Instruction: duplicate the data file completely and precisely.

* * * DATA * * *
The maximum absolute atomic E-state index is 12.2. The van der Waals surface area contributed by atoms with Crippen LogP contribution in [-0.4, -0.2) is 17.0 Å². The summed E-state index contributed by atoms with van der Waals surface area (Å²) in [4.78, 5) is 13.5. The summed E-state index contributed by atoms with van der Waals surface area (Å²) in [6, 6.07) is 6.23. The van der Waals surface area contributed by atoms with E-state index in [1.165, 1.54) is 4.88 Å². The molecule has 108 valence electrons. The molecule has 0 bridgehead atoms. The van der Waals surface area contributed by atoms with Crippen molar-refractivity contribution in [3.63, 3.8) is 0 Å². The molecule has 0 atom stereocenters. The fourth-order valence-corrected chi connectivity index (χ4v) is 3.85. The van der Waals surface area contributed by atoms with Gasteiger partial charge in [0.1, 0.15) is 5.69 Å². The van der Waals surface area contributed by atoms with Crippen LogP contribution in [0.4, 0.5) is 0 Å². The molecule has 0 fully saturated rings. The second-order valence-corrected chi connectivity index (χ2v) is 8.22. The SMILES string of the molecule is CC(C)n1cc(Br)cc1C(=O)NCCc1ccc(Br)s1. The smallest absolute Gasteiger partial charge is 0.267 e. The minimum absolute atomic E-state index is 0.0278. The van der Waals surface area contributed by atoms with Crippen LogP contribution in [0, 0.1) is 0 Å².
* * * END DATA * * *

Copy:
The maximum absolute atomic E-state index is 12.2. The van der Waals surface area contributed by atoms with Crippen LogP contribution in [-0.4, -0.2) is 17.0 Å². The summed E-state index contributed by atoms with van der Waals surface area (Å²) in [4.78, 5) is 13.5. The summed E-state index contributed by atoms with van der Waals surface area (Å²) in [6, 6.07) is 6.23. The van der Waals surface area contributed by atoms with E-state index in [1.165, 1.54) is 4.88 Å². The molecule has 108 valence electrons. The molecule has 0 bridgehead atoms. The van der Waals surface area contributed by atoms with Crippen molar-refractivity contribution in [3.63, 3.8) is 0 Å². The molecule has 0 atom stereocenters. The fourth-order valence-corrected chi connectivity index (χ4v) is 3.85. The van der Waals surface area contributed by atoms with Gasteiger partial charge in [0.1, 0.15) is 5.69 Å². The van der Waals surface area contributed by atoms with Crippen LogP contribution in [0.4, 0.5) is 0 Å². The molecule has 0 fully saturated rings. The second-order valence-corrected chi connectivity index (χ2v) is 8.22. The SMILES string of the molecule is CC(C)n1cc(Br)cc1C(=O)NCCc1ccc(Br)s1. The smallest absolute Gasteiger partial charge is 0.267 e. The minimum absolute atomic E-state index is 0.0278. The van der Waals surface area contributed by atoms with Crippen LogP contribution in [0, 0.1) is 0 Å².